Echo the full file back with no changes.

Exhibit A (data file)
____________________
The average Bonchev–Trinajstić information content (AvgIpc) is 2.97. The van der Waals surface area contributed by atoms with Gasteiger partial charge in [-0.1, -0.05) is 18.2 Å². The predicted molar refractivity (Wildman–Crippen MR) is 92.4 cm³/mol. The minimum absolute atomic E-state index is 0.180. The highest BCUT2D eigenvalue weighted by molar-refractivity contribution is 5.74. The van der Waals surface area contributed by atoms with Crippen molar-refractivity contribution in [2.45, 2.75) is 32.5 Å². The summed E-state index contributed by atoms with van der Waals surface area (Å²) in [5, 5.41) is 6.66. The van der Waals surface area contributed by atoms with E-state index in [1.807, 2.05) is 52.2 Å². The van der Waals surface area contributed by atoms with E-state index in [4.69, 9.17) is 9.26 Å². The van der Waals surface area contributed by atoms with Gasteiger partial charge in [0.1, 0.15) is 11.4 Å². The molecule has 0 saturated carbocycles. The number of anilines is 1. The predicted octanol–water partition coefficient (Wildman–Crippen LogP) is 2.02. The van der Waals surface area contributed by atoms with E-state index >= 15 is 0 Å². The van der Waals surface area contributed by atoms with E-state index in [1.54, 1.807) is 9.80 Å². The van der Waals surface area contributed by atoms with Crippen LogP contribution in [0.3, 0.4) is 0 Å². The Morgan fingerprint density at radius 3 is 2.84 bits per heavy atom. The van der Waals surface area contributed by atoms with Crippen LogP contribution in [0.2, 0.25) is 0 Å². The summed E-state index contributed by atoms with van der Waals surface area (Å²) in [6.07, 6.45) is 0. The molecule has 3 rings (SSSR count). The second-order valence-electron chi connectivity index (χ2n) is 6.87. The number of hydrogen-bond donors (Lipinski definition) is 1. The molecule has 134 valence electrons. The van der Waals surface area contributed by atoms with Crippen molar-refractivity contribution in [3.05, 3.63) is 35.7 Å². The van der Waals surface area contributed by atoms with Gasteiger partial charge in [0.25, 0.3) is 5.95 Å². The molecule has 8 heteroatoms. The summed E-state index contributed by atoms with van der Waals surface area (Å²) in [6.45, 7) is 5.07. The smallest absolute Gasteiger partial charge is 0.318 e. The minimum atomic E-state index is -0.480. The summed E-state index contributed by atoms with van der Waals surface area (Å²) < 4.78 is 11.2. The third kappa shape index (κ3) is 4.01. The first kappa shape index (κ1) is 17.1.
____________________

The average Bonchev–Trinajstić information content (AvgIpc) is 2.97. The van der Waals surface area contributed by atoms with Gasteiger partial charge in [-0.1, -0.05) is 18.2 Å². The predicted molar refractivity (Wildman–Crippen MR) is 92.4 cm³/mol. The minimum absolute atomic E-state index is 0.180. The highest BCUT2D eigenvalue weighted by molar-refractivity contribution is 5.74. The van der Waals surface area contributed by atoms with Crippen molar-refractivity contribution in [2.45, 2.75) is 32.5 Å². The summed E-state index contributed by atoms with van der Waals surface area (Å²) in [5, 5.41) is 6.66. The van der Waals surface area contributed by atoms with E-state index in [1.807, 2.05) is 52.2 Å². The van der Waals surface area contributed by atoms with E-state index in [4.69, 9.17) is 9.26 Å². The van der Waals surface area contributed by atoms with Gasteiger partial charge in [0.1, 0.15) is 11.4 Å². The molecule has 0 saturated carbocycles. The number of anilines is 1. The predicted octanol–water partition coefficient (Wildman–Crippen LogP) is 2.02. The van der Waals surface area contributed by atoms with E-state index >= 15 is 0 Å². The van der Waals surface area contributed by atoms with E-state index in [1.54, 1.807) is 9.80 Å². The van der Waals surface area contributed by atoms with Crippen LogP contribution in [0.3, 0.4) is 0 Å². The Morgan fingerprint density at radius 3 is 2.84 bits per heavy atom. The van der Waals surface area contributed by atoms with Crippen LogP contribution in [0.2, 0.25) is 0 Å². The summed E-state index contributed by atoms with van der Waals surface area (Å²) in [6.07, 6.45) is 0. The molecule has 3 rings (SSSR count). The second-order valence-electron chi connectivity index (χ2n) is 6.87. The number of hydrogen-bond donors (Lipinski definition) is 1. The molecule has 134 valence electrons. The van der Waals surface area contributed by atoms with Crippen molar-refractivity contribution in [3.05, 3.63) is 35.7 Å². The van der Waals surface area contributed by atoms with Gasteiger partial charge in [0.25, 0.3) is 5.95 Å². The molecule has 8 heteroatoms. The summed E-state index contributed by atoms with van der Waals surface area (Å²) in [6.45, 7) is 5.07. The smallest absolute Gasteiger partial charge is 0.318 e. The minimum atomic E-state index is -0.480. The summed E-state index contributed by atoms with van der Waals surface area (Å²) < 4.78 is 11.2. The third kappa shape index (κ3) is 4.01. The first kappa shape index (κ1) is 17.1.